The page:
CHAD KNAUS ,CREW CHIEF, NO. 48 LOWE'S CHEVROLET MONTE CARLO: HOW HARD HAVE YOU WORKED ON YOUR CAR THIS YEAR? "We've worked exceptionally hard. We came down here, we tested and didn't test very well. We took the car home and, boy, we cut it to...
CHAD KNAUS ,CREW CHIEF, NO. 48 LOWE'S CHEVROLET MONTE CARLO:
HOW HARD HAVE YOU WORKED ON YOUR CAR THIS YEAR? "We've worked exceptionally hard. We came down here, we tested and didn't test very well. We took the car home and, boy, we cut it to pieces, just trying to find a little bit of speed - to get every little ounce out of it that we could. We came back and we picked up eight tenths of a second, so we were pretty pleased about that. It's just unfortunate that we were a little bit off the pole, yet, so we're going to go back home and work on it some more. After sitting on the pole last year it's a little disheartening to come down here and qualify 16th. But, the guys put in a good effort. We were almost as fast as Joe Nemechek. We're right there with the Hendrick Motorsports complex. If we can get a little bit more before we go to Talladega it will be good."
WHAT IS IT THAT YOU'RE ABLE TO DO THAT HAS PRODUCED SUCH STRONG SPEEDWAY CARS DURING YOUR CAREER? "The attention to detail that I've been able to put into the superspeedway programs - whether it be at Melling, where we really focused on superspeedway programs because knew that was one of our only chances to really shine throughout the year - a place that we could stand above the rest - and then last year, the focus that we put on our superspeedway program just because we knew we had to qualify for the Daytona 500 because it was Jimmie's third or fourth race, so we had to qualify to make the show, so we really put forth a lot of effort into that. The detail that we put into the cars is what makes the difference. Quite honestly we didn't work on the qualifying as much this year. We wanted to go out and race well. We really wanted to focus on the 2003 Monte Carlo for the intermediate style racetracks. I think from our Las Vegas test and the way things went out there that it showed that we really put the effort into that."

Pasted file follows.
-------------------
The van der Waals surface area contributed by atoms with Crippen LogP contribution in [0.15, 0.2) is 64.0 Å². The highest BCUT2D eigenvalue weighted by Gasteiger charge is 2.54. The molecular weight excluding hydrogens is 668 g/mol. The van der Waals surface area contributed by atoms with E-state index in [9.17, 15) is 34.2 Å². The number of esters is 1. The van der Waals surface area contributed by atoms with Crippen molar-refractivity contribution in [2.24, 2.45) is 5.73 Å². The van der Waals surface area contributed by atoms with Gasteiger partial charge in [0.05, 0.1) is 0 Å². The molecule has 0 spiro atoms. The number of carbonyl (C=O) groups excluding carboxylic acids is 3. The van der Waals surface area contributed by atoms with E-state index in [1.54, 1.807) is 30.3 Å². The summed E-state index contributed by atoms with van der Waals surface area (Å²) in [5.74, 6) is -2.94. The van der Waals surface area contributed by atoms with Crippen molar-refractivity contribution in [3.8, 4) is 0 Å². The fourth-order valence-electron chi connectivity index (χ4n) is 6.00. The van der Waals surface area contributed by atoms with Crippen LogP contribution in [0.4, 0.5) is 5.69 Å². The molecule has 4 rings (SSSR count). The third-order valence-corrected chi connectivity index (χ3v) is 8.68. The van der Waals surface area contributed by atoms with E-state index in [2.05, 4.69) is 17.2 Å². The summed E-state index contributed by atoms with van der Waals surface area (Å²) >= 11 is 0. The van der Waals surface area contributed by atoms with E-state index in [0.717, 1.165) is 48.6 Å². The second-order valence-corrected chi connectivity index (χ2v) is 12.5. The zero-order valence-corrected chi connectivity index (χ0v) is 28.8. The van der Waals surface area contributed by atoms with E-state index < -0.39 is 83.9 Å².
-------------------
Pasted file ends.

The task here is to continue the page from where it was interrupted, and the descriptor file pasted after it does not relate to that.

JIMMIE JOHNSON , NO. 48 LOWE'S CHEVROLET MONTE CARLO: